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Article Released Wed-13th-March-2019 12:12 GMT
Contact: Pertanika Journals Institution: Universiti Putra Malaysia (UPM)
 Two strains of oil eating bacteria found in Antarctica [Asia Research News 2019 Magazine]

Indigenous bacteria show promise for cleaning up pollution.

Image Name
The Antarctic Treaty prohibits the use of non-Antarctic organisms in the region, creating high demand for indigenous organisms that can clean up polluted soil.
Copyright : Николай Владими Цугулиев | 123rf
Researchers have identified two strains of diesel-degrading bacteria in pristine Antarctic soil and their optimal working conditions. This insight could potentially inform bioremediation efforts in the region.

Pollution from petroleum hydrocarbons— such as diesel, which is widely used for heating, transportation and power generation—poses a major threat to wildlife in Antarctica. Using naturally occurring microorganisms to consume and break down environmental pollutants is a simple, economical and environmentally friendly solution for the isolated Antarctic region.

A team of researchers from the Bioremediation, Biomonitoring and Ecotoxicology Laboratory at Universiti Putra Malaysia, working with colleagues from University of Malaya’s National Antarctic Research Centre, has isolated and identified two species of diesel-degrading bacteria in Scott Coast and Ross Island, Antarctica.

“Although several bacterial species isolated from hydrocarbon-contaminated sites in Antarctica have been shown to degrade hydrocarbons, this is one of the first reports to study strains from pristine soils,” says Syahir Habib, one of the authors of the paper, which was published in Microbial Cell Factories.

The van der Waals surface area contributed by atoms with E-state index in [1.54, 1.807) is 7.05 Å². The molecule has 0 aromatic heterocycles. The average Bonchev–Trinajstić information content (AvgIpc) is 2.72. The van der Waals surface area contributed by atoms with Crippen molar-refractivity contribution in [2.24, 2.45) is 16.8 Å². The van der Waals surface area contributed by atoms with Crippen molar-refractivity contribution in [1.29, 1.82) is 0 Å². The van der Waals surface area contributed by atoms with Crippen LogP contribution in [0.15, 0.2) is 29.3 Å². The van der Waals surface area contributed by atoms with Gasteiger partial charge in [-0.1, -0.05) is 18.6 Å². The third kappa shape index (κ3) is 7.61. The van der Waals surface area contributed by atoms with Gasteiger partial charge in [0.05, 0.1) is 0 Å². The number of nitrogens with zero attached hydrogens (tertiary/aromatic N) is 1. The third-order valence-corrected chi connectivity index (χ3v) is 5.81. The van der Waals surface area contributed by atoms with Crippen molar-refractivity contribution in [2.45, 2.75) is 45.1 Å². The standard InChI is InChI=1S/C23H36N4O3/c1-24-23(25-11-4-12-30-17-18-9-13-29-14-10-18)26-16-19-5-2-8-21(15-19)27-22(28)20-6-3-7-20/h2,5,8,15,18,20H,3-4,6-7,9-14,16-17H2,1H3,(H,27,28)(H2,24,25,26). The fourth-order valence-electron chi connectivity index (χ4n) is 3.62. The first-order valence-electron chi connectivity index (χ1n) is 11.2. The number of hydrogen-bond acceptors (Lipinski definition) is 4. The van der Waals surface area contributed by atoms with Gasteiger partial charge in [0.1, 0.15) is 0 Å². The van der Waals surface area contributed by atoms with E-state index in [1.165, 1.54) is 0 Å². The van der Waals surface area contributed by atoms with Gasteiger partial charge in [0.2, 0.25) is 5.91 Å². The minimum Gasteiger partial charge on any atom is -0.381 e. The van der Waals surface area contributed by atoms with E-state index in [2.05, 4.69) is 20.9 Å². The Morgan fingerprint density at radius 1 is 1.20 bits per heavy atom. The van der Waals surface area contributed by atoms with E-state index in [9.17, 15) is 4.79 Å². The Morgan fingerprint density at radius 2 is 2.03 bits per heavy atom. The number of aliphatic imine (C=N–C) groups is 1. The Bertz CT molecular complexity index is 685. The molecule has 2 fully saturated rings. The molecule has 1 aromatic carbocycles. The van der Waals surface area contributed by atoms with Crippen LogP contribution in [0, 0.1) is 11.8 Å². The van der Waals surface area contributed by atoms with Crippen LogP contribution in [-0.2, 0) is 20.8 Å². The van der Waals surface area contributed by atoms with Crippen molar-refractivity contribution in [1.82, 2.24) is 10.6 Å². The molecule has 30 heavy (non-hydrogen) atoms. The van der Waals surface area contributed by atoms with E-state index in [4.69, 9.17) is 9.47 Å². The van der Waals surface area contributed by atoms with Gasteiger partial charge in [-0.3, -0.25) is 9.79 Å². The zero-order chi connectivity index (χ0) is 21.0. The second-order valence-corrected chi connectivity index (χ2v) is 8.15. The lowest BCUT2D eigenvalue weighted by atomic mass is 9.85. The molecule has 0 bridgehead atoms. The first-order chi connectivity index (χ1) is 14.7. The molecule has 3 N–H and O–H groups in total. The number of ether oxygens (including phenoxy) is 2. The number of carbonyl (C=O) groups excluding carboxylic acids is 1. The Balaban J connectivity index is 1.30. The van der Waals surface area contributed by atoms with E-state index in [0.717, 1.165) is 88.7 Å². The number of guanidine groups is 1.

The researchers collected soil samples and used bacterial ribosomal DNA sequences to identify two bacterial strains called ADL15 and ADL36. Then, they analysed the conditions required to maximise the bacteria’s ability to consume diesel. The researchers used a fast and efficient optimisation method called response surface methodology (RSM), which simultaneously measures multiple factors and their combined effects.

They found that both strains showed similar optimal growth conditions, including a non-acidic, neutral soil and a salt concentration of 1.0%, but that strain ADL36 could withstand a higher concentration of diesel than strain ADL15. Both strains were shown to have optimal temperatures of 20°C. Since both species are native to Antarctica, they are also tolerant of cold and other extreme conditions, such as dry and alkaline soils that are low in nutrients during the summer seasons.

Optimisation improved the ability of ADL15 to degrade diesel in a test environment from 22.39% to 38.32%, and of ADL36 from 83.75% to 99.89%. The results show that strain ADL36 is better at diesel biodegradation. But both strains were able to adapt to a wide range of temperatures, so could be deployed during summertime when temperatures are higher, soils are unfrozen, and water is more accessible.

The Antarctic Treaty prohibits the use of non-Antarctic organisms in the region, creating high demand for indigenous organisms that can clean up polluted soil. The researchers next plan to conduct a microbial consortium study to investigate how the use of both bacterial strains could improve clean-up of hydrocarbon pollutants from polar soils.
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Did you know?
No one permanently lives in or is native to Antarctica, but up to 5,000 researchers can be based there and about 30,000 tourists visit annually, requiring diesel for heating, transportation and power.
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For further information, contact:
Dr Nur Adeela Yasid | E-mail: adeela@upm.edu.my
Department of Biochemistry
Universiti Putra Malaysia
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Siti Aqlima Ahmad, a researcher involved in the study, standing in front of diesel tank at Chilean Antarctic Institute on King George Island in Antarctica.
Copyright : Dr Siti Aqlima Ahmad

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